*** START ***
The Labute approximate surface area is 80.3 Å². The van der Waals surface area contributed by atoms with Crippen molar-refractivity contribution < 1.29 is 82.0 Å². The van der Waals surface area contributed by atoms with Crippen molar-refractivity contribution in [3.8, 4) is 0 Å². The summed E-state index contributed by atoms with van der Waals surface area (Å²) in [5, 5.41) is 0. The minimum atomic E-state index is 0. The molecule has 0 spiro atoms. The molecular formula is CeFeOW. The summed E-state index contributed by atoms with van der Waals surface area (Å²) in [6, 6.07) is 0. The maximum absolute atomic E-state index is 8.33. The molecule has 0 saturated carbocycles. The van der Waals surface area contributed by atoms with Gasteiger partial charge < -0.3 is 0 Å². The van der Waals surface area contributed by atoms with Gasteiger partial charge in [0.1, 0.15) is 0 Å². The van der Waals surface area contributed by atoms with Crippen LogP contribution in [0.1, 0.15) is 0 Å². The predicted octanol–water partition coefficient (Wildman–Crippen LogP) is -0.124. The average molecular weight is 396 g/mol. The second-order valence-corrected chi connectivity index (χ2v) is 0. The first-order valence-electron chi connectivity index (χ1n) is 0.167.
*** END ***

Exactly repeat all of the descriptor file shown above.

The Labute approximate surface area is 80.3 Å². The van der Waals surface area contributed by atoms with Crippen molar-refractivity contribution < 1.29 is 82.0 Å². The van der Waals surface area contributed by atoms with Crippen molar-refractivity contribution in [3.8, 4) is 0 Å². The summed E-state index contributed by atoms with van der Waals surface area (Å²) in [5, 5.41) is 0. The minimum atomic E-state index is 0. The molecule has 0 spiro atoms. The molecular formula is CeFeOW. The summed E-state index contributed by atoms with van der Waals surface area (Å²) in [6, 6.07) is 0. The maximum absolute atomic E-state index is 8.33. The molecule has 0 saturated carbocycles. The van der Waals surface area contributed by atoms with Gasteiger partial charge < -0.3 is 0 Å². The van der Waals surface area contributed by atoms with Gasteiger partial charge in [0.1, 0.15) is 0 Å². The van der Waals surface area contributed by atoms with Crippen LogP contribution in [0.1, 0.15) is 0 Å². The predicted octanol–water partition coefficient (Wildman–Crippen LogP) is -0.124. The average molecular weight is 396 g/mol. The second-order valence-corrected chi connectivity index (χ2v) is 0. The first-order valence-electron chi connectivity index (χ1n) is 0.167.